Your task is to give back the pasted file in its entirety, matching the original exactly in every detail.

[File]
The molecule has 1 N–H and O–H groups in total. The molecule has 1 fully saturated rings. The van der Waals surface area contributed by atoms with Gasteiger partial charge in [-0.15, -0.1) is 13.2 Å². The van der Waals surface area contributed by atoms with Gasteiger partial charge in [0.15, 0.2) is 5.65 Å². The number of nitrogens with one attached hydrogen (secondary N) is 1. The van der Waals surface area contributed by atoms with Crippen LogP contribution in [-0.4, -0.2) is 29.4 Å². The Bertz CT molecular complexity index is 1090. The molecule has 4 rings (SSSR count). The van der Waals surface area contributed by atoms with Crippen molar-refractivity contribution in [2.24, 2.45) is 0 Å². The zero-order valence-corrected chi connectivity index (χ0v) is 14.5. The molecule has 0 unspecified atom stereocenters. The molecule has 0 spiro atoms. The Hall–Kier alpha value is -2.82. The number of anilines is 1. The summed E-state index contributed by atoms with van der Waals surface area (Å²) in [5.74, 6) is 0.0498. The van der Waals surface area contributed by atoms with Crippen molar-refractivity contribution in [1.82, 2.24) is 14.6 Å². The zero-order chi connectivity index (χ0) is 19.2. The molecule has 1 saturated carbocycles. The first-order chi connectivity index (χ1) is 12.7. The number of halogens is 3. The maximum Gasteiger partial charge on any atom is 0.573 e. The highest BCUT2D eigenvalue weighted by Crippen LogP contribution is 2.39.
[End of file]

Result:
The molecule has 1 N–H and O–H groups in total. The molecule has 1 fully saturated rings. The van der Waals surface area contributed by atoms with Gasteiger partial charge in [-0.15, -0.1) is 13.2 Å². The van der Waals surface area contributed by atoms with Gasteiger partial charge in [0.15, 0.2) is 5.65 Å². The number of nitrogens with one attached hydrogen (secondary N) is 1. The van der Waals surface area contributed by atoms with Crippen LogP contribution in [-0.4, -0.2) is 29.4 Å². The Bertz CT molecular complexity index is 1090. The molecule has 4 rings (SSSR count). The van der Waals surface area contributed by atoms with Crippen molar-refractivity contribution in [2.24, 2.45) is 0 Å². The zero-order valence-corrected chi connectivity index (χ0v) is 14.5. The molecule has 0 unspecified atom stereocenters. The molecule has 0 spiro atoms. The Hall–Kier alpha value is -2.82. The number of anilines is 1. The summed E-state index contributed by atoms with van der Waals surface area (Å²) in [5.74, 6) is 0.0498. The van der Waals surface area contributed by atoms with Crippen molar-refractivity contribution in [1.82, 2.24) is 14.6 Å². The zero-order chi connectivity index (χ0) is 19.2. The molecule has 1 saturated carbocycles. The first-order chi connectivity index (χ1) is 12.7. The number of halogens is 3. The maximum Gasteiger partial charge on any atom is 0.573 e. The highest BCUT2D eigenvalue weighted by Crippen LogP contribution is 2.39.